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A Penn Medicine analysis showed that the development of secondary cancers after CAR T cell therapy is rare. 

Credit: Mehak Dhaliwal

The United States Food and Drug Administration issued a new warning linking increased cancer risk to CAR-T cancer therapy, a treatment pioneered at Penn.

As of Jan. 23, the FDA is requiring a new boxed warning on CAR-T therapy products because of their link to the development of secondary cancers after initially opening an investigation in November 2023. Penn Medicine plans to continue offering the treatment to patients, according to a statement to The Daily Pennsylvanian.

Chimeric antigen receptor (CAR) T cell immunotherapy modifies the immune cells — known as T cells — of the patient to create CAR proteins that can target and kill their own cancer cells. Hundreds of patients at Penn Medicine — and more than 20,000 patients worldwide — have been treated with the technique since 2010, according to David Porter, the director of cell therapy and transplantation at Penn Medicine’s Abramson Cancer Center.

The FDA statement upon the opening of the investigation in November 2023 said that the overall benefits of CAR-T therapy products outweighed their potential risks for their approved uses. 

“We believe — even with these concerns and as the FDA has noted — that the potential benefits of CAR-T cells for these patients will far outweigh the very real, but small risk of secondary T cell cancers,” David Porter wrote to the DP. Porter added that the treatment is given to patients who have already been treated in other ways, most of whom are “facing dire prognoses."

While Porter said that the FDA’s required safety label warning does not change the way Penn Medicine doctors view this treatment, he believes that it will raise awareness of the treatment’s potential risks and help patients and physicians make educated decisions about treatment options.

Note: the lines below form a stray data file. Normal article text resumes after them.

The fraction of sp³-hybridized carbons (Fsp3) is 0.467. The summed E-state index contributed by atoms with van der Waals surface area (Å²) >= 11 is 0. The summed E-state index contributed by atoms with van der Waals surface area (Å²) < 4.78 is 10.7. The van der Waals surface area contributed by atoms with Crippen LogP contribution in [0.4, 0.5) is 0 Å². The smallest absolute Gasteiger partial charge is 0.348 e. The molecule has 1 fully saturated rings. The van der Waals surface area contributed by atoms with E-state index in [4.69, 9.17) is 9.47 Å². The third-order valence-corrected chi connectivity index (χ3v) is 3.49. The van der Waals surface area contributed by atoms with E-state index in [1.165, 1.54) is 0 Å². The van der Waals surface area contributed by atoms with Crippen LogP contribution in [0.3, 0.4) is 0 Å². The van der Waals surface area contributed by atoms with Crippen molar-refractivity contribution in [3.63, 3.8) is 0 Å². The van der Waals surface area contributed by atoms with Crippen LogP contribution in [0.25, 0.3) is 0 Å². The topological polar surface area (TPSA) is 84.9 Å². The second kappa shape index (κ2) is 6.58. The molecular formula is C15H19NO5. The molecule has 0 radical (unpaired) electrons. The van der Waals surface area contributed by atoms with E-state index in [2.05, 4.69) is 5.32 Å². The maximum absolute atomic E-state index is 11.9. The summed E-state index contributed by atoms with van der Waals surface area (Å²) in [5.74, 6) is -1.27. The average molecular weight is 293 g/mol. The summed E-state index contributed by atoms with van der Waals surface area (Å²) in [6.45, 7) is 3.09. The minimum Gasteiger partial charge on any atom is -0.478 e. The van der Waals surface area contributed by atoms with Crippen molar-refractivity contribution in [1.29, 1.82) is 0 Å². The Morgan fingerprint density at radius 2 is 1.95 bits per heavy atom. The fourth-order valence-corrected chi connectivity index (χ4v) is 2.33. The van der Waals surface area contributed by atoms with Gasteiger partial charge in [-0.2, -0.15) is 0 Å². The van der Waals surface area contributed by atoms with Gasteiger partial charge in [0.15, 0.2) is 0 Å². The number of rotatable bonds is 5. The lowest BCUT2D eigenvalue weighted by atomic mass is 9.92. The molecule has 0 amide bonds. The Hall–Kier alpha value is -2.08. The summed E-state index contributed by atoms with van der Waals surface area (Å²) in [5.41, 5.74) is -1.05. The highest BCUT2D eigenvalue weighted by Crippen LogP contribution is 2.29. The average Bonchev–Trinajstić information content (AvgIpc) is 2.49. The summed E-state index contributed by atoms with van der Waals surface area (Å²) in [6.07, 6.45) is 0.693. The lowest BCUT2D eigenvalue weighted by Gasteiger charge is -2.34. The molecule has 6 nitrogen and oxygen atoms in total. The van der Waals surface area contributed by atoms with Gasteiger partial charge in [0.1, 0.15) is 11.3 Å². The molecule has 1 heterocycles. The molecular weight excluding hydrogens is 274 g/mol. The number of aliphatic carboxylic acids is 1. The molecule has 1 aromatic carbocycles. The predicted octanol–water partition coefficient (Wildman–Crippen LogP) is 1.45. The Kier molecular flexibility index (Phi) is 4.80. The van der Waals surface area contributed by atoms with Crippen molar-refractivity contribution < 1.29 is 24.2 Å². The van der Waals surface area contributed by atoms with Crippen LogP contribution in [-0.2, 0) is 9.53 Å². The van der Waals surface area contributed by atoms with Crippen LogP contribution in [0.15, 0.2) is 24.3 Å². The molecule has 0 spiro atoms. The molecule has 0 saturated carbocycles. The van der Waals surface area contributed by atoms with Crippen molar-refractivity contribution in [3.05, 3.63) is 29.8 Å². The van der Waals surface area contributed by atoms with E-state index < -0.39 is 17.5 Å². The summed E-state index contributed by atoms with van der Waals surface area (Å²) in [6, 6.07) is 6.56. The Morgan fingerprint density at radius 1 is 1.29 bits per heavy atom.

“We will continue to offer these therapies to appropriate patients in need and work with each patient to provide the best possible options and treatment plans for their specific cancer type and care goals,” Porter wrote.

This new requirement was issued to five companies producing CAR-T therapy products — Bristol-Myers Squibb, Juno Therapeutics, Janssen Biotech of Johnson & Johnson, Novartis, and Kite Pharma. These companies were also ordered to monitor patients for the development of secondary cancers and report new cases back to the FDA.

A statement from FDA spokesperson Carly Kempler to NBC News said that the new requirement was implemented due to 25 reports to the FDA of previous CAR-T patients developing blood cancers. In addition, two abstracts were published in Blood citing an association between this therapy and increased cancer risk.

These warnings state that T-cell malignancies, which developed in patients treated with CAR-T therapy, have resulted in hospitalization and death. The boxed warning — colloquially called a “black box warning” — is the strongest safety label offered by the FDA. 

One of the new requirements in this FDA-issued warning is for drugmakers to follow up with patients receiving this therapy for 15 years — which Porter told the DP that Penn Medicine doctors had already been doing.

A Novartis spokesperson told NBC News that the company has not found “sufficient evidence” to support the link between secondarily-developed cancers and this therapy, but will work with the FDA to take the appropriate steps regarding labels.

Penn researcher Carl June led the Penn Medicine team that first used CAR-T cell therapy to treat adult leukemia patients in 2010, and later partnered with Swiss pharmaceutical company Novartis to continue CAR-T cell therapy research. The first CAR-T therapy — which was manufactured by Novartis — was approved by the FDA in 2017 for the treatment of pediatric and young adult patients with B-cell acute lymphoblastic leukemia.

"I have to keep pinching myself to see that this happened," June said to The New York Times in 2017. "It was so improbable that this would ever be a commercially approved therapy, and now it’s the first gene therapy approved in the United States. It’s so different from all the pharmaceutical models. I think the cancer world is forever changed."